Thursday, October 7, 2010

"I'll Never Do That Again," Bicyclist Tells SFPD After Trying to Beat Signal, Colliding with SUV Driver in NOPA

Scene of bicycle and BMW crash at Baker and Fulton streets Photo: Jignesh Desai

Trying to beat the light in the North Panhandle is obviously just as risky as many other parts of the city. Yesterday morning a bicyclist spinning southbound in the bike lane down Baker Street from McAllister thought he could clear the intersection at Fulton before the signal changed. Instead, he mis-timed his approach, entered the intersection against the light, and collided with a motorist driving a BMW on Fulton. SFPD and the Fire Department arrived soon after. According to NOPA neighbors Jignesh Desai and Leela Gill who happened on the scene independently after the crash, the cyclist appeared OK even if his bike was badly twisted.

Lt. Mark Solomon, Acting Captain of SFPD Park Station, told BIKE NOPA that the investigation of the collision was straightforward and easier than most. "The bicyclist admitted he was at fault," Solomon explained. "He told us, 'I'll never do that again.'" Solomon said he was uncertain if the cyclist was taken to the hospital. Another officer had already filed the collision report downtown.

In an earlier conversation Solomon said a different bicyclist involved in a collision at Fell and Masonic on September 21 was also found at fault. In that incident a motorist travelling southbound on Masonic entered the intersection at Fell and then stopped before the crosswalk linking the east and west ends of the Panhandle's multi-use path. Pedestrians had already entered the crosswalk with the green light and the right-of-way. Apparently, when the driver noticed a lull, she proceeded to cross the sidewalk. In those few seconds a bicyclist entered the crosswalk with the green bike light and collided with the vehicle.

Two independent witnesses, one of whom was a cyclist, gave statements during the investigation. They both stated that the motorist stopped in the intersection and proceeded when the crosswalk seemed clear. Both asserted that the cyclist was travelling at "high speed," perhaps 15 mph or more on Panhandle Path when he hit the vehicle. Solomon cited the California Vehicle Code (CVC) 21451 (b), for determining the cyclist's fault. He explained that the cyclist (or any "driver") should have yielded to the motorist who was lawfully within the crosswalk. Had the motorist tried to "beat the light" but got stuck in the intersection when pedestrians were already in the crosswalk? Solomon said the CVC considers the driver legally waiting for the crosswalk to clear. "It's looking for the lull that's important," Solomon concluded.

In the earlier report of this September collision, it appeared that the motorist may have been turning left from Fell onto Masonic against the light. The SFPD investigation found that was not the case: the motorist was travelling southbound on Masonic.

In other SFPD Park Station news:
  • Lt. Solomon confirmed that officers continue to ticket motorists for speeding on Masonic Avenue and making illegal left turns onto side streets. "Five days a week officers are out there on motorcycles, the other two days they're in cars."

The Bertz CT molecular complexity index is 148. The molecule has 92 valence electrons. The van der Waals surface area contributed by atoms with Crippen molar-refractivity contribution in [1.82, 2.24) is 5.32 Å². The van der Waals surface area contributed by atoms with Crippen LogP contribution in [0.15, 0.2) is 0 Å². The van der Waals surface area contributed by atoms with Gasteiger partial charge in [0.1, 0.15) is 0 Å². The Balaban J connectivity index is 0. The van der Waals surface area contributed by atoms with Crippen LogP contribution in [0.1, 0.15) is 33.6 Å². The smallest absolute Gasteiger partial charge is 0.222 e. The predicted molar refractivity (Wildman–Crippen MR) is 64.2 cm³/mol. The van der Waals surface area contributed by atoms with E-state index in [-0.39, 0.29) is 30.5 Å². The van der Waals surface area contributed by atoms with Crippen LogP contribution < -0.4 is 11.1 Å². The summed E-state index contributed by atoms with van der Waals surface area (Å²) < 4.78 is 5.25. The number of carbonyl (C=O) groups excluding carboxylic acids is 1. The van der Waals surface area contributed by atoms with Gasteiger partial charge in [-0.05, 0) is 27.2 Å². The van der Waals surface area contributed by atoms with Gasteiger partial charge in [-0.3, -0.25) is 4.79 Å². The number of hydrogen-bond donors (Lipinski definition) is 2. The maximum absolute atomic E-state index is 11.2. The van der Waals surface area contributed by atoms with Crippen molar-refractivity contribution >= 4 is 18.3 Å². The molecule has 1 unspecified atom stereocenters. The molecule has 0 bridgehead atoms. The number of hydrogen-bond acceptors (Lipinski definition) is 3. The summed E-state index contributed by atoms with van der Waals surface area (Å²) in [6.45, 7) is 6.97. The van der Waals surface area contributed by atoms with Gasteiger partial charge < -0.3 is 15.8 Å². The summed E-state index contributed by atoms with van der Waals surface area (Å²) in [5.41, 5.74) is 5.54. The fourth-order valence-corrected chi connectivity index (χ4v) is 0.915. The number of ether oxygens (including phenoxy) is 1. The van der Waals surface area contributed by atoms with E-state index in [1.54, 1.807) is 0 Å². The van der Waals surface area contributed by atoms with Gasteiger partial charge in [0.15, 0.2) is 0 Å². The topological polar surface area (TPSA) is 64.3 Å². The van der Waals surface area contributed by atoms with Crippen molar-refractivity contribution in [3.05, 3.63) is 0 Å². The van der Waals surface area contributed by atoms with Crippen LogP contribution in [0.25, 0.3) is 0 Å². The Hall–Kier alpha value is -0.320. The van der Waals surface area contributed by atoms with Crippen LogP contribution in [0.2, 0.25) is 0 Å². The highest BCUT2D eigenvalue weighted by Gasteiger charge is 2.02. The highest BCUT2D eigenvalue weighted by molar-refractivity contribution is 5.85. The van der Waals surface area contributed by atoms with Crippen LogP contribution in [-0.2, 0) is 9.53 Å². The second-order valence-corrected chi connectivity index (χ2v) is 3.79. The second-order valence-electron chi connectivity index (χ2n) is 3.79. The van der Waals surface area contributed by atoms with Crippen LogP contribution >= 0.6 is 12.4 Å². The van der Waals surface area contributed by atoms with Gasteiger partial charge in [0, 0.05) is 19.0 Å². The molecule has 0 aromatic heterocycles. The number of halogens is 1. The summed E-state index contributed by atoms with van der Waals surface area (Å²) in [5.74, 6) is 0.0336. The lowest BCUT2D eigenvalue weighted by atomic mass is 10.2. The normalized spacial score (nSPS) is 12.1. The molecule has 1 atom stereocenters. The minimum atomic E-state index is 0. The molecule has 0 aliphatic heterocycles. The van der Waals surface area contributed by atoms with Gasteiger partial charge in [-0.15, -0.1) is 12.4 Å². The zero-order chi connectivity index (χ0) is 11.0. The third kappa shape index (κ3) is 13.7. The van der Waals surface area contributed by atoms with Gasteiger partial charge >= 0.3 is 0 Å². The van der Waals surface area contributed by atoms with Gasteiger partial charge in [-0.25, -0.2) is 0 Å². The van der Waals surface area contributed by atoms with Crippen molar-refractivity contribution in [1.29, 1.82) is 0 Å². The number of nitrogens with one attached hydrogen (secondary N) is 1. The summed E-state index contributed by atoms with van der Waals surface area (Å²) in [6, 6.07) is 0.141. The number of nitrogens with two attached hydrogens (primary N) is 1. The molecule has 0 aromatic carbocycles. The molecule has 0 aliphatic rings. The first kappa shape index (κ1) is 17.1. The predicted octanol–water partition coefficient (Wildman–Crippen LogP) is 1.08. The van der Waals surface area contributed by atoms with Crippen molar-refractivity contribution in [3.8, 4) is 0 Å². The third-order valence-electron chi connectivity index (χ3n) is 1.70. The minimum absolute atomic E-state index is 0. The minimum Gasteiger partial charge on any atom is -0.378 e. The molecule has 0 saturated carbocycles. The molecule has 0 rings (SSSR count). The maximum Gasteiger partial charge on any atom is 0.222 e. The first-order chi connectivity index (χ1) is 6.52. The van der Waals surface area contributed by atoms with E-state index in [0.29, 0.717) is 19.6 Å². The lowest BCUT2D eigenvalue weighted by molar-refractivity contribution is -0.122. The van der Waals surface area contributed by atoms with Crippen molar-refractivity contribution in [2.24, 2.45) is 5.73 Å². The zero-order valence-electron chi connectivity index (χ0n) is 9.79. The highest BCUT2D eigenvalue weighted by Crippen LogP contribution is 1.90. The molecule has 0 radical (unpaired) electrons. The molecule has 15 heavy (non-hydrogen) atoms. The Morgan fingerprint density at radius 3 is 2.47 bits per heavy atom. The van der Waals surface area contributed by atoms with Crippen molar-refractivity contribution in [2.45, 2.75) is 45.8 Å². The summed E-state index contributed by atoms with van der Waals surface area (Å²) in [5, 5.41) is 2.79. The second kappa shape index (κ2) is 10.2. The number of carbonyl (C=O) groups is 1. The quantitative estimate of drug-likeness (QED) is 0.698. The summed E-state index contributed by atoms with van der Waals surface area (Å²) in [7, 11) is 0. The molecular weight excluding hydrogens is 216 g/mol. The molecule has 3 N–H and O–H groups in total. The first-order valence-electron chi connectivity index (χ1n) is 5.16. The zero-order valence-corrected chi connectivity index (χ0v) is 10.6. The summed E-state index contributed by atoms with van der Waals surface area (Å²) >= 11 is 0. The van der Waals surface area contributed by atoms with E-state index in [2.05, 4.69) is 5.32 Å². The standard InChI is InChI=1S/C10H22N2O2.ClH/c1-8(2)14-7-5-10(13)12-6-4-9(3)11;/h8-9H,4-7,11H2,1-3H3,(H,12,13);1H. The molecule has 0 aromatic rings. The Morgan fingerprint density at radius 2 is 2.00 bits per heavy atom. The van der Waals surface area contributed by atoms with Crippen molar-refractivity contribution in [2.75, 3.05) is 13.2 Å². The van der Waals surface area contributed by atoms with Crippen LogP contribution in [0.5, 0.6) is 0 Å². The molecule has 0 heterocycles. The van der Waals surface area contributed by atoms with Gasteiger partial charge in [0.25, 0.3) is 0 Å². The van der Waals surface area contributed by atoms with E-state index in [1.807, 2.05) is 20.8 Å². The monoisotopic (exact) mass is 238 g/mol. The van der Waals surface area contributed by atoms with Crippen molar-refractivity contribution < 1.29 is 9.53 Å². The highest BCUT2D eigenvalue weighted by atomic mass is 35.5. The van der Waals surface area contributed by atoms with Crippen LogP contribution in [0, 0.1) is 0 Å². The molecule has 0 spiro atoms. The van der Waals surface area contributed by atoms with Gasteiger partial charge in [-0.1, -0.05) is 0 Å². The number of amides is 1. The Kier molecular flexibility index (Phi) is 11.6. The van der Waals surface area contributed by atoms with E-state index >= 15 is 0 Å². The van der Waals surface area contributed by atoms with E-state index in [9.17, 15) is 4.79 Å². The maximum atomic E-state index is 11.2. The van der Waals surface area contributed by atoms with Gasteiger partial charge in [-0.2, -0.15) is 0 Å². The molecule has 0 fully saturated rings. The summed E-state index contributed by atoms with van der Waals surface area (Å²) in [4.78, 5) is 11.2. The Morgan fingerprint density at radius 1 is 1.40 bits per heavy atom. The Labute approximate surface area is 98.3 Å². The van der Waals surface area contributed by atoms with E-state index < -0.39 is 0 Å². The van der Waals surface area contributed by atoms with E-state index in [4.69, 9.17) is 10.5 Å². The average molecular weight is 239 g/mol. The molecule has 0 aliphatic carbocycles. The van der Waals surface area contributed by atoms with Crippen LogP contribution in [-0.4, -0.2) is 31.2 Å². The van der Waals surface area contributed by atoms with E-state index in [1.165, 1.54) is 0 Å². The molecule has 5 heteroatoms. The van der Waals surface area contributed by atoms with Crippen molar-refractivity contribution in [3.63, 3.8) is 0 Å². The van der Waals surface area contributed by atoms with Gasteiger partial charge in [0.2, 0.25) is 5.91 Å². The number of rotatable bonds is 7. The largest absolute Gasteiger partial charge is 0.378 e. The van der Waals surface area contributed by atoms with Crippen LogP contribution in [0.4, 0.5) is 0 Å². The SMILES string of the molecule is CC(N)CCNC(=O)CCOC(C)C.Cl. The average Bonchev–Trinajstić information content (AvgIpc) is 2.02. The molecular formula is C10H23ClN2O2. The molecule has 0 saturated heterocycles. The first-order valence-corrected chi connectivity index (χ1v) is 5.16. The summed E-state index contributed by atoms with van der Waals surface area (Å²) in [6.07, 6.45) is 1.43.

• The one-year federal allocation that financed pedestrian sting operations in the city expired September 30th.
  • Solomon will conclude his position as Acting Captain of Park Station on Sunday, October 10th. Captain Dennis O'Leary will take command of Park Station early next week.


  1. Put safety and courtesy ahead of making good time and you will have a more enjoyable ride and still make better time. (Having to apologize to the police and clean up the twisted carcass of your bike kills your average.)

  2. It seems to me in the Sept 21 incident that (CVC) 21451 (c) not (b) applies more. But it also seems that the driver entered the intersection at a vary late yellow and/or very slowly. Unfortunately, the cyclist had no common sense 1) to enter the intersection cautiously and 2) ride 15 mph on a multi-use path shared with pedestrians, children, animals and other riders.

    Both incidents prove at least three things: 1) speed can kill, 2) many cyclists habitual ride fast whether or not they are in a hurry, and 3) too many cyclists demand right-of-way under harmful or lethal consequences.

  3. Both these incidents highlight that accidents are not always the fault of the motorist. Having lived in NoPa for the past 10 years, I have observed many aggressive cyclists and it would be nice to have speed limits enforced for cyclists on the shared pedestrian and bike paths along the Panhandle.

  4. Joey: I'm concerned about cyclists who assume that right-of-way will keep them safe in crossing streets (and especially that the bike light at Fell and Masonic will be observed by motorists). Also concerned that some bike too fast to make needed last-minute adjustments to protect themselves and others.

    VillageMom: Agreed that safer use of the multi-use path in the Panhandle is definitely needed, but determining a cyclist speed limit in mph for the path would be difficult. In the near term, cyclists need to share safely (and walkers need to allow space for cyclists to pass safely). In the long-term, a separated bicycle track on Fell Street would leave the Panhandle to strollers and casual bikers.

  5. The next stop for the ghost bike is 6th Avenue.